One thing after another usually refers to a string of events you’d rather do without. The story of the tulips at the shop this spring sure started out that way. They broke ground and grew as if they were possessed in March. Alarming, this. Though no one believed the hot weather would stay on, the tulips didn’t know this. They were growing in a terrific hurry, as if they were late to the party. Wow, what bad luck to show up to an event a month early. Add to the mix-no rain. Dry and hot would soon become dry and very cold.
The semi double Darwin tulip Akebono was the first to bud, and show color. Long about this time, the temperatures were threatening to drop dramatically. As a precaution, we set horizontal bamboo stakes to just skim the tops of the plants. I had ordered a roll of row cover, knowing that summer weather in March could not come to any good end.
Sure enough, the cold weather returned with a vengeance.. Snow on the tulips-not something you see every day. We covered them for 4 nights in a row. They hated this. Though we had bamboo support for the cover, most every tulip bent over to the ground from the insult.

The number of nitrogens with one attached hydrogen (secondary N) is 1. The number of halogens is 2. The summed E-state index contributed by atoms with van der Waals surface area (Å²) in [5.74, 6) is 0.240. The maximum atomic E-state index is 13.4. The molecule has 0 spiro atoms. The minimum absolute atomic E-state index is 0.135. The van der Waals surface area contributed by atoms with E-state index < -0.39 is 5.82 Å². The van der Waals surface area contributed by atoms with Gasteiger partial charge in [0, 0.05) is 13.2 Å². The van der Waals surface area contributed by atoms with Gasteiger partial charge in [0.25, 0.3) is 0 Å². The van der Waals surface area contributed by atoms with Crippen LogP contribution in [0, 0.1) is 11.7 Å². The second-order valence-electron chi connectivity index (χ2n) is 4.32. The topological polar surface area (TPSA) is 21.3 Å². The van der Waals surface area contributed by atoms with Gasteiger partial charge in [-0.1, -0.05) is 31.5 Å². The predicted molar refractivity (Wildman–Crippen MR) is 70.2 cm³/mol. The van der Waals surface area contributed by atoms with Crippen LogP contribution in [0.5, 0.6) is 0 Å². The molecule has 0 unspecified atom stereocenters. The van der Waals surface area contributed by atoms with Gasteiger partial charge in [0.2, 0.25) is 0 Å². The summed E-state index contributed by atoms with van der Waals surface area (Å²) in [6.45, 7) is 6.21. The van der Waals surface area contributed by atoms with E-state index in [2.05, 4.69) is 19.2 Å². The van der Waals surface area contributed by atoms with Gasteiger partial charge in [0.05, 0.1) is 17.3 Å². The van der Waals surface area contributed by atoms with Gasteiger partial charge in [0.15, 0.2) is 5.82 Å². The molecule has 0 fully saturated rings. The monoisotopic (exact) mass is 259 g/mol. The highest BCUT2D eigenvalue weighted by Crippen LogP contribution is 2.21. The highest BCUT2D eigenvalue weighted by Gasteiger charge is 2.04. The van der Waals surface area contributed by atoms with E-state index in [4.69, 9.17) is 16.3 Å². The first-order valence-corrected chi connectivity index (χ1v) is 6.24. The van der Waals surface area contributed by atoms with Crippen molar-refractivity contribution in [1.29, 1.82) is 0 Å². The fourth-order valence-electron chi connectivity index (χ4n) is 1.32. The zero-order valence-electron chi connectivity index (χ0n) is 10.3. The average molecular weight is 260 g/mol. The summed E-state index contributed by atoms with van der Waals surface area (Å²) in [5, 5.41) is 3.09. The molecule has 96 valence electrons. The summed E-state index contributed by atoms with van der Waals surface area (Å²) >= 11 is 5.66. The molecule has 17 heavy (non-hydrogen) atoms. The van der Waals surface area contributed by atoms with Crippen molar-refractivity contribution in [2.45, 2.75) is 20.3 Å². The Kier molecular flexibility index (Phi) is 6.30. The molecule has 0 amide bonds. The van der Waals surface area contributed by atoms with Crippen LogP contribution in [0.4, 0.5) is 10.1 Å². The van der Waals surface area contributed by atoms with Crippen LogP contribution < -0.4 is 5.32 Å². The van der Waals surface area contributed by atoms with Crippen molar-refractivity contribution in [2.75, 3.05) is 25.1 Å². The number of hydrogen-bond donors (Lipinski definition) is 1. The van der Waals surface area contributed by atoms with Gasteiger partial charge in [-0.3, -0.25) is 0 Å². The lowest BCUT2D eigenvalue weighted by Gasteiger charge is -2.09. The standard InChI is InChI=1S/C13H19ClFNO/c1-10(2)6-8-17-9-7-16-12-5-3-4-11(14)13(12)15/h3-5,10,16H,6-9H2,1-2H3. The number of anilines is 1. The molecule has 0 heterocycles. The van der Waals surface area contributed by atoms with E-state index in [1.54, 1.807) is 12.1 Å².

Of course, once we put the row cover and stakes away, the overnight temperatures threatened to dive again. We spent plenty of time bringing tender plants into the garage. Late in the day, I watered the bed thoroughly, and misted all of the tops to boot. The sight of ice on those tulips in the morning was heartstopping. It seems impossible, but water gives off heat as it freezes. I hoped the tulips themselves would be protected from frost.
It took 3 days, but those gangly stems finally stood up straight. I had mixed the Akebono tulips with the late blooming Cream Jewel and the strong yellow Roi du Midi. The later two had the good sense to lay low until the temperatures warmed some.
This is the best part of the mix. Once the Akebono started to drop petals, the single late tulips were coming on strong. One tulip after another can greatly extend the tulip season. Most things in the garden come one thing after. It doesn’t take so much to help a season to linger. Plant multiple varieties of tulips, rather than one.
The fresh group just coming on distract the eye from the early bloomer-although many of the Akebono.are just reaching their best. Think relay race. Or strength in diversity. Those double tulips handled the bad weather incredibly well; they have been in flower for three difficult weeks. I can see they will start to decline soon. The Cream Jewel is vigorously in full bloom, and the dark yellow Roi du Midi is just getting good.
It looks like the tulips will peak by the end of April. Stop by-they really are beautiful right now.